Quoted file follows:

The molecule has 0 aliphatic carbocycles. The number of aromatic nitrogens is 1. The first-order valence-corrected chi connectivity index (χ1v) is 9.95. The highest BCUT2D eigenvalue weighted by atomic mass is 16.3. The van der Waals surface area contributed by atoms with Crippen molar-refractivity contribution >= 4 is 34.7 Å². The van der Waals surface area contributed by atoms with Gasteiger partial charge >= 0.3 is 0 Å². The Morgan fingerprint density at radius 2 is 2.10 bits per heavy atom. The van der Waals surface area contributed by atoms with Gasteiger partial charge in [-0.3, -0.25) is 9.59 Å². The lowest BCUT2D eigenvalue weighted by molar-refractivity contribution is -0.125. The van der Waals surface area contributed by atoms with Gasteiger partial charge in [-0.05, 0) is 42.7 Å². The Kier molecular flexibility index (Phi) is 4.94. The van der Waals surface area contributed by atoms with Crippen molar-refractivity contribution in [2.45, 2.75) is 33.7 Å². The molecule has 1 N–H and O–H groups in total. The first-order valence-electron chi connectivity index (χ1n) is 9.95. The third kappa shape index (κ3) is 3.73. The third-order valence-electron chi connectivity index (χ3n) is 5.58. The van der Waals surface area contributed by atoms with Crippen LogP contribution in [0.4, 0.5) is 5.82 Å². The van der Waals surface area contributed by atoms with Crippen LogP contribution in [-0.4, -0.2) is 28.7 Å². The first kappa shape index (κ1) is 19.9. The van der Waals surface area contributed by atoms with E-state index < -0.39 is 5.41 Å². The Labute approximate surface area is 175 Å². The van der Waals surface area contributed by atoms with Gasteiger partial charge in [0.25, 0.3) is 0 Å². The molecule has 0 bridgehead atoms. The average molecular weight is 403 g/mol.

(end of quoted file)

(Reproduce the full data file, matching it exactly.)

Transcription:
The molecule has 0 aliphatic carbocycles. The number of aromatic nitrogens is 1. The first-order valence-corrected chi connectivity index (χ1v) is 9.95. The highest BCUT2D eigenvalue weighted by atomic mass is 16.3. The van der Waals surface area contributed by atoms with Crippen molar-refractivity contribution >= 4 is 34.7 Å². The van der Waals surface area contributed by atoms with Gasteiger partial charge >= 0.3 is 0 Å². The Morgan fingerprint density at radius 2 is 2.10 bits per heavy atom. The van der Waals surface area contributed by atoms with Gasteiger partial charge in [-0.3, -0.25) is 9.59 Å². The lowest BCUT2D eigenvalue weighted by molar-refractivity contribution is -0.125. The van der Waals surface area contributed by atoms with Gasteiger partial charge in [-0.05, 0) is 42.7 Å². The Kier molecular flexibility index (Phi) is 4.94. The van der Waals surface area contributed by atoms with Crippen molar-refractivity contribution in [2.45, 2.75) is 33.7 Å². The molecule has 1 N–H and O–H groups in total. The first-order valence-electron chi connectivity index (χ1n) is 9.95. The third kappa shape index (κ3) is 3.73. The third-order valence-electron chi connectivity index (χ3n) is 5.58. The van der Waals surface area contributed by atoms with Crippen LogP contribution in [0.4, 0.5) is 5.82 Å². The van der Waals surface area contributed by atoms with Crippen LogP contribution in [-0.4, -0.2) is 28.7 Å². The first kappa shape index (κ1) is 19.9. The van der Waals surface area contributed by atoms with E-state index < -0.39 is 5.41 Å². The Labute approximate surface area is 175 Å². The van der Waals surface area contributed by atoms with Gasteiger partial charge in [0.25, 0.3) is 0 Å². The molecule has 0 bridgehead atoms. The average molecular weight is 403 g/mol.